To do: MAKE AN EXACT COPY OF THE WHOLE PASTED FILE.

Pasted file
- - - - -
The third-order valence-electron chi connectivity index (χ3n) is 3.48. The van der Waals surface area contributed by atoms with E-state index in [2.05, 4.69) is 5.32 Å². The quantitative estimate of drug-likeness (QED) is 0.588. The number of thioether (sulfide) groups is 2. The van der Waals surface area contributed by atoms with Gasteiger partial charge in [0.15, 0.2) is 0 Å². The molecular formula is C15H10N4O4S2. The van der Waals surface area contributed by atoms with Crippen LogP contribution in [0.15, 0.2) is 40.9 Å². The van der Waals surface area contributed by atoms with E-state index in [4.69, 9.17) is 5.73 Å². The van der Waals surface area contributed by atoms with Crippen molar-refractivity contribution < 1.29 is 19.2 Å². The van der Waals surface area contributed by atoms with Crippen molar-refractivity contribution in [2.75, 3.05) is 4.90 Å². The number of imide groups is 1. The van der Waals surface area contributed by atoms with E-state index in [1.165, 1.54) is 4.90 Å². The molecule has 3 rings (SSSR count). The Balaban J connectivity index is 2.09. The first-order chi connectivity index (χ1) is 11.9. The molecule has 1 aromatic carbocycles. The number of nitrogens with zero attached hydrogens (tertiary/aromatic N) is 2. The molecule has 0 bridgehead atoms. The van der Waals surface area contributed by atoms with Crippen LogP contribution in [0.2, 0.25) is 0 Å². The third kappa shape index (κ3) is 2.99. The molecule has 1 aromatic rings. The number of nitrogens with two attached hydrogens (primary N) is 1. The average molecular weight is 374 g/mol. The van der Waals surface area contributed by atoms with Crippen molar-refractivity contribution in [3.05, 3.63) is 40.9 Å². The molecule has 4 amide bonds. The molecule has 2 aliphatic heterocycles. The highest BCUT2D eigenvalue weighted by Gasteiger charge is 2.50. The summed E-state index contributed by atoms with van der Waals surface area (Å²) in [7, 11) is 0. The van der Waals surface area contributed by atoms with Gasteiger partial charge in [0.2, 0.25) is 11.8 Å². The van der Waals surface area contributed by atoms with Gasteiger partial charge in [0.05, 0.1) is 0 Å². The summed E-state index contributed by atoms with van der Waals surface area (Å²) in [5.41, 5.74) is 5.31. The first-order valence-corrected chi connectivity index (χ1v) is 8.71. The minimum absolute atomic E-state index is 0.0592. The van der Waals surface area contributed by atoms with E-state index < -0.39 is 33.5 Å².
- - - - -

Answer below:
The third-order valence-electron chi connectivity index (χ3n) is 3.48. The van der Waals surface area contributed by atoms with E-state index in [2.05, 4.69) is 5.32 Å². The quantitative estimate of drug-likeness (QED) is 0.588. The number of thioether (sulfide) groups is 2. The van der Waals surface area contributed by atoms with Gasteiger partial charge in [0.15, 0.2) is 0 Å². The molecular formula is C15H10N4O4S2. The van der Waals surface area contributed by atoms with Crippen LogP contribution in [0.15, 0.2) is 40.9 Å². The van der Waals surface area contributed by atoms with E-state index in [4.69, 9.17) is 5.73 Å². The van der Waals surface area contributed by atoms with Crippen molar-refractivity contribution < 1.29 is 19.2 Å². The van der Waals surface area contributed by atoms with Crippen molar-refractivity contribution in [2.75, 3.05) is 4.90 Å². The number of imide groups is 1. The van der Waals surface area contributed by atoms with E-state index in [1.165, 1.54) is 4.90 Å². The molecule has 3 rings (SSSR count). The Balaban J connectivity index is 2.09. The first-order chi connectivity index (χ1) is 11.9. The molecule has 1 aromatic carbocycles. The number of nitrogens with zero attached hydrogens (tertiary/aromatic N) is 2. The molecule has 0 bridgehead atoms. The van der Waals surface area contributed by atoms with Crippen LogP contribution in [0.2, 0.25) is 0 Å². The third kappa shape index (κ3) is 2.99. The molecule has 1 aromatic rings. The number of nitrogens with two attached hydrogens (primary N) is 1. The average molecular weight is 374 g/mol. The van der Waals surface area contributed by atoms with Crippen molar-refractivity contribution in [3.05, 3.63) is 40.9 Å². The molecule has 4 amide bonds. The molecule has 2 aliphatic heterocycles. The highest BCUT2D eigenvalue weighted by Gasteiger charge is 2.50. The summed E-state index contributed by atoms with van der Waals surface area (Å²) in [7, 11) is 0. The van der Waals surface area contributed by atoms with Gasteiger partial charge in [0.2, 0.25) is 11.8 Å². The van der Waals surface area contributed by atoms with Gasteiger partial charge in [0.05, 0.1) is 0 Å². The summed E-state index contributed by atoms with van der Waals surface area (Å²) in [5.41, 5.74) is 5.31. The first-order valence-corrected chi connectivity index (χ1v) is 8.71. The minimum absolute atomic E-state index is 0.0592. The van der Waals surface area contributed by atoms with E-state index < -0.39 is 33.5 Å².